Patient activation — or having the knowledge, skills, and confidence needed to manage one’s health — leads to better health following hospital discharge, and lower readmission rates, according to researchers from the Boston Medical Center.
Researchers used the Patient Activation Measure® or PAM®:, developed at the University of Oregon and licensed through Insignia Health, and found that patients with the lowest levels of activation had nearly twice the risk of returning to the hospital within 30 days, compared with patients with the highest levels of activation.
The study reviewed outcomes for nearly 700 patients at Boston Medical Center, an urban academic safety net hospital, using the four levels of patient activation outlined by the PAM model: starting to take a role, building knowledge and confidence, taking action and maintaining behaviors. It showed that participants at the lowest level of activation returned to the hospital with 30 days of discharge at a rate of 1.75 times higher than those at the highest level of patient activation. The findings held true even after removing the effects of illness severity and demographics.
The researchers say that screening for patient activation could not only help hospitals identify patients at risk for readmission, but also inform the development of tailored, cost-effective intervention plans. PAM is being used to help patients and clinicians improve care transitions and reduce readmissions in 40 states, called for in the Affordable Care Act.
Healthcare providers nationwide are focused on reducing avoidable hospital readmissions, which many experts say stem from patients not understanding or able to act upon their hospital discharge instructions. Hospitals in the United States now face penalties from Medicare and private insurers for high readmission rates, making efforts to identify at-risk patients critical. All told, hospital readmissions within 30 days of discharge cost Medicare an estimated $17.4 billion annually, presenting a major challenge to national efforts to curb health care costs. Last year, more than 2,000 hospitals were penalized by the federal government for their high readmission rates.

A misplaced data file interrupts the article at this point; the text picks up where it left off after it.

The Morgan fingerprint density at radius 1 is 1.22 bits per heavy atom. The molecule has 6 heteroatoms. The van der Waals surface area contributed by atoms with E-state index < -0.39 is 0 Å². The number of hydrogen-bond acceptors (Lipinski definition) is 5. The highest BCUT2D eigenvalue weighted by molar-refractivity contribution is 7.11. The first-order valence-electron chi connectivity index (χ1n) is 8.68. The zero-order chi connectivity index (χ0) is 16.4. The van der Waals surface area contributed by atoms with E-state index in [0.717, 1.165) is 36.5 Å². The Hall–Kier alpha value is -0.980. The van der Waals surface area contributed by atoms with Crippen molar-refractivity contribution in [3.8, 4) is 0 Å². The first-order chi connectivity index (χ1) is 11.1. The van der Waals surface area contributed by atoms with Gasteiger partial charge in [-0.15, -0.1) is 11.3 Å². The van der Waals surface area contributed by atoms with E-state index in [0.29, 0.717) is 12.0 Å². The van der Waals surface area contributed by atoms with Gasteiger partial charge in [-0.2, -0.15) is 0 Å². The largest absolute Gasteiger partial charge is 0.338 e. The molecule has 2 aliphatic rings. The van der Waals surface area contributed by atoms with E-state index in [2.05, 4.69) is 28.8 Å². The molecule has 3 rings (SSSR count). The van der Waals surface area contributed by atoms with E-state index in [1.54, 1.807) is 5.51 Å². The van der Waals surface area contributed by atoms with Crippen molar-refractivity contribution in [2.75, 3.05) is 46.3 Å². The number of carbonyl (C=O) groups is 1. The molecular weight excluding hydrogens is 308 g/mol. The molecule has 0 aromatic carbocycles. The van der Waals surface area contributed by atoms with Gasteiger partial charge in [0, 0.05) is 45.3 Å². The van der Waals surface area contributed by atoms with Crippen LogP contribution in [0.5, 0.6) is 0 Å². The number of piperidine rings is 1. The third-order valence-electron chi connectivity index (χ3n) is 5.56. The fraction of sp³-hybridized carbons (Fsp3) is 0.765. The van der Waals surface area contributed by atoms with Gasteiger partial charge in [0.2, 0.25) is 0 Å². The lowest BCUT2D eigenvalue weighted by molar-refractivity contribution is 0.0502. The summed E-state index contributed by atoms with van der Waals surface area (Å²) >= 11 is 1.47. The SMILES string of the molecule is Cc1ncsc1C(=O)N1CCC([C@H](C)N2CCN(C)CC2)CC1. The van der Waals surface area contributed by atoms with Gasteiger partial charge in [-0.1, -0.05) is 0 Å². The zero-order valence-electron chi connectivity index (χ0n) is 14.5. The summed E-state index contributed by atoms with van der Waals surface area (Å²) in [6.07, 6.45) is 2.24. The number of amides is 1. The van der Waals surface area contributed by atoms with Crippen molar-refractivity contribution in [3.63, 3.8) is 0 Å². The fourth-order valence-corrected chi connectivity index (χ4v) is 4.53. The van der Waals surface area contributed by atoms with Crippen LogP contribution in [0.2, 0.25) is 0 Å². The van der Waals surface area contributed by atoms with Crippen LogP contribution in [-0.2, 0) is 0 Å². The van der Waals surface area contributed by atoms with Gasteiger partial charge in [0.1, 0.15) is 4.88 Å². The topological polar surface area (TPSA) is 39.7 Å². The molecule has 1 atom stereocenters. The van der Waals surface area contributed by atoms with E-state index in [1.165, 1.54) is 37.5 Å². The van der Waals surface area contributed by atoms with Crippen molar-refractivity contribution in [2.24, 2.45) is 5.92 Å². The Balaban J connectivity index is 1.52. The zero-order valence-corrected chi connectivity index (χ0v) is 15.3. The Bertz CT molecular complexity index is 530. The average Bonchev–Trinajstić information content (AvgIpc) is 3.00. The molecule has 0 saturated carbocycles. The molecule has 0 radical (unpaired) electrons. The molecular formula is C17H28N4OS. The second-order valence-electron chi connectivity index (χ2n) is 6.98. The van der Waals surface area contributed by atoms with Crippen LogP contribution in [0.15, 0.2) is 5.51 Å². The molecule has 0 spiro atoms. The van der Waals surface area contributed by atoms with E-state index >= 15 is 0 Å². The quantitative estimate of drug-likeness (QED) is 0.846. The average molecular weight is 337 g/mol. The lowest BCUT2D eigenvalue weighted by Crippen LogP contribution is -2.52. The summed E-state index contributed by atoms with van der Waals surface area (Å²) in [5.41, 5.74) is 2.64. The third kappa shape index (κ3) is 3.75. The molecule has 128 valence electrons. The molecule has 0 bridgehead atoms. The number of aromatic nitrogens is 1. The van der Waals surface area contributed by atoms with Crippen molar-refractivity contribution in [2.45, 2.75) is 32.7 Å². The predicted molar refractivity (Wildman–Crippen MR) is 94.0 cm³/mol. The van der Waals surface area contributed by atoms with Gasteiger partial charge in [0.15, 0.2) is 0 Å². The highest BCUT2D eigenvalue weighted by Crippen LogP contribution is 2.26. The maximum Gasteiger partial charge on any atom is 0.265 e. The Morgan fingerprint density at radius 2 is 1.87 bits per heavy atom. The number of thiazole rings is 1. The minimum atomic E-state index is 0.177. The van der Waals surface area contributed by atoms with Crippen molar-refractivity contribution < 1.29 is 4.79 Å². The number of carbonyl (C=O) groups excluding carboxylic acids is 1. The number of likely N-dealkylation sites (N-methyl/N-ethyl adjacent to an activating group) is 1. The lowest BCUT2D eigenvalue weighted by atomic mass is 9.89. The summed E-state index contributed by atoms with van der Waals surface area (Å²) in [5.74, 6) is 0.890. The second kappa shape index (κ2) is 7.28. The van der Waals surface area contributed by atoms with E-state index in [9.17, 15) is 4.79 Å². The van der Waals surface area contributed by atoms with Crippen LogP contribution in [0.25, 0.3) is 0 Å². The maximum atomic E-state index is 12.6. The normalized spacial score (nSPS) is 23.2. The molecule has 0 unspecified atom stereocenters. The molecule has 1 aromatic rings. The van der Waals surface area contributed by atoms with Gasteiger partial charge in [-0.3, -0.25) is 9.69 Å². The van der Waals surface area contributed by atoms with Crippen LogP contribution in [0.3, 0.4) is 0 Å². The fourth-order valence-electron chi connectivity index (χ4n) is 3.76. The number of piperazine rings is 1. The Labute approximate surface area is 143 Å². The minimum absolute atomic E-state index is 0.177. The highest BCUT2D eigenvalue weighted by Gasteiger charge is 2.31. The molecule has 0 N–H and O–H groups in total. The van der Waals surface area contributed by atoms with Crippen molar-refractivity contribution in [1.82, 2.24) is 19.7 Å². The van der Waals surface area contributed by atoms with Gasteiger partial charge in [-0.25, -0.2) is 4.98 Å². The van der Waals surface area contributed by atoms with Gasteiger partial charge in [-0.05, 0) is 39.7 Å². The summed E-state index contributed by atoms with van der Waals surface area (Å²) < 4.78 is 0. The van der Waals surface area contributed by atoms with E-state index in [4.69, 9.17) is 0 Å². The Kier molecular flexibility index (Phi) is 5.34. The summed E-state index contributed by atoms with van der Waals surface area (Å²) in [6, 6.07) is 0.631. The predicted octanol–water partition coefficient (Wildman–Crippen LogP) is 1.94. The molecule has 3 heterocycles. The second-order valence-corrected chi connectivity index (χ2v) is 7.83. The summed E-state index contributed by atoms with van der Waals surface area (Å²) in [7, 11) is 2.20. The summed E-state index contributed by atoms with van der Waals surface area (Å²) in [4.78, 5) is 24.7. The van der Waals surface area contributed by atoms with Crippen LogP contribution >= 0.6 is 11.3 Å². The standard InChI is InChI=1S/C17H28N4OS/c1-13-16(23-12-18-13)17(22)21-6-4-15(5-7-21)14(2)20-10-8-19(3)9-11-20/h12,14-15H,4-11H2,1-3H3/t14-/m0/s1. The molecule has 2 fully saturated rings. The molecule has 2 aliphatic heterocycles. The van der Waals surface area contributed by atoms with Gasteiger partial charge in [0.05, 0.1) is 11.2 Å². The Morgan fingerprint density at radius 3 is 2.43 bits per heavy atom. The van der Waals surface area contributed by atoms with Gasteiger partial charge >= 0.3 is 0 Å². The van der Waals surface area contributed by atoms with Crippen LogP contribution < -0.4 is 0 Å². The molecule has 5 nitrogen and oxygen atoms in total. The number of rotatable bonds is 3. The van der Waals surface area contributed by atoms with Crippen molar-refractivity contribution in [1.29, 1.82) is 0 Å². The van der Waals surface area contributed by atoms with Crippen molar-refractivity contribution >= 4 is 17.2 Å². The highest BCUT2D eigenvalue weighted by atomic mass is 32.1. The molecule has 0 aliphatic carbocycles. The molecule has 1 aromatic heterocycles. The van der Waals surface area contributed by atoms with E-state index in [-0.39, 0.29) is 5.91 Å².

Contrary to what some may assume, patients who demonstrate a lower level of activation do not fall into any specific racial, economic or educational demographics, PAM researchers say. So no healthcare provider can reliably predict a patient’s ability to self-manage after leaving the hospital. Hospitals that identify patients with lower activation at the point of discharge — and craft plans for improving their ability to care for themselves — have a major opportunity to reduce their rates of readmitted patient.
Source: Insignia Health, October 22, 2013
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